At a conference in 2000, Watson suggested a link between skin color and sex drive, hypothesizing that dark-skinned people have stronger libidos.[71][98] His lecture argued that extracts of melanin—which gives skin its color—had been found to boost subjects' sex drive. "That's why you have Latin lovers", he said, according to people who attended the lecture. "You've never heard of an English lover. Only an English Patient."[99] He has also said that stereotypes associated with racial and ethnic groups have a genetic basis: Jews being intelligent, Chinese being intelligent but not creative because of selection for conformity, and Indians being servile because of selection under caste endogamy.[100] Regarding intelligence differences between blacks and whites, Watson has asserted that "all our social policies are based on the fact that their (blacks) intelligence is the same as ours (whites) – whereas all the testing says not really ... people who have to deal with black employees find this not true."[101]

Watson has repeatedly asserted that differences in average measured IQ between blacks and whites are due to genetics.[102][103][104] In early October 2007, he was interviewed by Charlotte Hunt-Grubbe at Cold Spring Harbor Laboratory (CSHL). He discussed his view that Africans are less intelligent than Westerners.[105][106][107] Watson said his intention was to promote science, not racism, but some UK venues canceled his appearances,[108] and he canceled the rest of his tour.[109][110][111][112] An editorial in Nature said that his remarks were "beyond the pale" but expressed a wish that the tour had not been canceled so that Watson would have had to face his critics in person, encouraging scientific discussion on the matter.[113] Because of the controversy, the board of trustees at Cold Spring Harbor Laboratory suspended Watson's administrative responsibilities.[114] Watson issued an apology,[115] then retired at the age of 79 from CSHL from what the lab called "nearly 40 years of distinguished service".[65][116] Watson attributed his retirement to his age and to circumstances that he could never have anticipated or desired.[117][118][119]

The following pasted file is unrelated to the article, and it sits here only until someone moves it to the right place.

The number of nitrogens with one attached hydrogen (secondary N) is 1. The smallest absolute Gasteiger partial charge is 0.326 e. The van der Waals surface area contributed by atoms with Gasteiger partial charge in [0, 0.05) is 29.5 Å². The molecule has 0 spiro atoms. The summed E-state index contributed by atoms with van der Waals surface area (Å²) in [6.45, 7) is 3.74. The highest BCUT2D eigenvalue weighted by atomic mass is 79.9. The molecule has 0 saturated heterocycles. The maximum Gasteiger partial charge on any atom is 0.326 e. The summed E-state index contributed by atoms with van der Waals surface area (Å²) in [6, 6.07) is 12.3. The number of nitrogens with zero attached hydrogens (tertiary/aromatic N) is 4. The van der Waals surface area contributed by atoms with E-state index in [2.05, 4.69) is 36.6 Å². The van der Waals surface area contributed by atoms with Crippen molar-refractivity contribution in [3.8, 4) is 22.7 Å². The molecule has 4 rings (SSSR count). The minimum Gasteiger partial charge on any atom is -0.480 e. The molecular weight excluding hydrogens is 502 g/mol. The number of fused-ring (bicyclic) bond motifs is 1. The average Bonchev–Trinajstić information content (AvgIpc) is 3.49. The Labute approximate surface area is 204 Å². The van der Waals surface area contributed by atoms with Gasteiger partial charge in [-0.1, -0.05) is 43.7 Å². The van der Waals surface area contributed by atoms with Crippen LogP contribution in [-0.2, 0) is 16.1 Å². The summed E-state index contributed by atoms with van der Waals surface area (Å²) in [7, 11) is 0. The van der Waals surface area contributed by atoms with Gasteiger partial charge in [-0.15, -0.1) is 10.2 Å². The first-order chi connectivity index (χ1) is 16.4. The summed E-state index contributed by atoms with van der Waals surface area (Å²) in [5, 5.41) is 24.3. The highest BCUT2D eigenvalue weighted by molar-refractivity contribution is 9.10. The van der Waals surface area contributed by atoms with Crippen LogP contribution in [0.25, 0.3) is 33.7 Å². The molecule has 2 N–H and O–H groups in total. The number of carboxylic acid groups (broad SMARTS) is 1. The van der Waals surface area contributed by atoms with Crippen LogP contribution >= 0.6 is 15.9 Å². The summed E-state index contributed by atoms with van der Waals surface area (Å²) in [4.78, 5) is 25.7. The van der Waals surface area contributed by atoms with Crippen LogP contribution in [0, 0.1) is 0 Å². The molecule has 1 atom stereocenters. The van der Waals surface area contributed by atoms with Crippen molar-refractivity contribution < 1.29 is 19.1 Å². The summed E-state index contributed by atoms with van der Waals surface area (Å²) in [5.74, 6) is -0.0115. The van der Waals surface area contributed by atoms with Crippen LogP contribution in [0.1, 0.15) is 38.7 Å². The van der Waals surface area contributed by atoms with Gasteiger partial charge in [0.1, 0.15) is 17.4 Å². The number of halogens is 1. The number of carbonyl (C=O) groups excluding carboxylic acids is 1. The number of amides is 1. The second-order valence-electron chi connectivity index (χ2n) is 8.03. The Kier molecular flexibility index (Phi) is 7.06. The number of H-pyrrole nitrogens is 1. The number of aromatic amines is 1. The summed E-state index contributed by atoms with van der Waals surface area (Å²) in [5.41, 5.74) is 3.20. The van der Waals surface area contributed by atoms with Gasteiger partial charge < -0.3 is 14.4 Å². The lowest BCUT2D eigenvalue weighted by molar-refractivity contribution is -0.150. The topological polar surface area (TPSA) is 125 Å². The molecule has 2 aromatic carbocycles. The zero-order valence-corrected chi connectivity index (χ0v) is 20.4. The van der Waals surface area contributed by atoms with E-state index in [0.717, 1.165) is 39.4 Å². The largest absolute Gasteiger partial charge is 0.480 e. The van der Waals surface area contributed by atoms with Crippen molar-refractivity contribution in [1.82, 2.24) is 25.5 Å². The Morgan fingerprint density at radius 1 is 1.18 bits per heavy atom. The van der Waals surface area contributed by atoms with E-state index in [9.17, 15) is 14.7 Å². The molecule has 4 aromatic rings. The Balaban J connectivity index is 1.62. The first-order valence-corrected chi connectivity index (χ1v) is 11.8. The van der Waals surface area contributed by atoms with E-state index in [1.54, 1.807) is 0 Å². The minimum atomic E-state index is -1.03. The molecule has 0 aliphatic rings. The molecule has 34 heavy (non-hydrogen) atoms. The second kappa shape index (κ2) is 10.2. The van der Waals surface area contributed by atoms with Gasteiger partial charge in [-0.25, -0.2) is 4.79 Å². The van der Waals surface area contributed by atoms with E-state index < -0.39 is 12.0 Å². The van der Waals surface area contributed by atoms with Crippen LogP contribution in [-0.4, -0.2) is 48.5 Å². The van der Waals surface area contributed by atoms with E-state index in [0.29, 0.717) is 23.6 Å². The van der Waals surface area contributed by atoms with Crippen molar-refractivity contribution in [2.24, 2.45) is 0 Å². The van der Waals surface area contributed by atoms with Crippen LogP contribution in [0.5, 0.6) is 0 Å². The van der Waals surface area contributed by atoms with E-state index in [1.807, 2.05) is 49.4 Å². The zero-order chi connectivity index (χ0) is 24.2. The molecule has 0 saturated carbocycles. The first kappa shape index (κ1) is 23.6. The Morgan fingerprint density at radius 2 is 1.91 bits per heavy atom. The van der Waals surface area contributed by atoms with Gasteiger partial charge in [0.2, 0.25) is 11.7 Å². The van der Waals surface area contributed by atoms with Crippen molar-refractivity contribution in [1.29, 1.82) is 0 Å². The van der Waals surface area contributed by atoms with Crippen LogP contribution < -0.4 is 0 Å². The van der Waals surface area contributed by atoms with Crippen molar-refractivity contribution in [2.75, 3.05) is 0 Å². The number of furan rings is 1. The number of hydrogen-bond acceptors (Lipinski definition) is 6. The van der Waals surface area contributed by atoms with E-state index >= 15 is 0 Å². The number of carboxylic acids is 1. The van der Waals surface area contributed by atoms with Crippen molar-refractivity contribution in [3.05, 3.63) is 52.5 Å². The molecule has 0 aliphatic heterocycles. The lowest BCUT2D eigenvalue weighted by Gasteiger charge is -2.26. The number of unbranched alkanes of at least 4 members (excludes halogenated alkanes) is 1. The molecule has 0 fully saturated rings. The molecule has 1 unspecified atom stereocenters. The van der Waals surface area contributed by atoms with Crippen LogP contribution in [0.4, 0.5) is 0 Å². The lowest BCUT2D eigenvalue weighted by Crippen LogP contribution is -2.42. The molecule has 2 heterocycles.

In 2008, Watson was appointed chancellor emeritus of CSHL[120][121] but continued to advise and guide project work at the laboratory.[122] In a BBC documentary that year, Watson said he did not see himself as a racist.[123]

In January 2019, following the broadcast of a television documentary made the previous year in which he repeated his views about race and genetics, CSHL revoked honorary titles that it had awarded to Watson and cut all remaining ties with him.[124][125][126] Watson did not respond to the developments.[127]

Personal life

Watson is an atheist.[14][128] In 2003, he was one of 22 Nobel Laureates who signed the Humanist Manifesto.[129]

Marriage and family

Watson married Elizabeth Lewis in 1968.[10] They have two sons, Rufus Robert Watson (b. 1970) and Duncan James Watson (b. 1972). Watson sometimes talks about his son Rufus, who has schizophrenia, seeking to encourage progress in the understanding and treatment of mental illness by determining how genetics contributes to it.[122]

Awards and honors

James D. Watson with the Othmer Gold Medal, 2005

Watson has won numerous awards, including:

Honorary degrees received

Professional and honorary affiliations

See also


  1. ^ a b c d Anon (1981). "Dr James Watson ForMemRS". royalsociety.org. London: Royal Society. Archived from the original on November 17, 2015. One or more of the preceding sentences incorporates text from the royalsociety.org website where: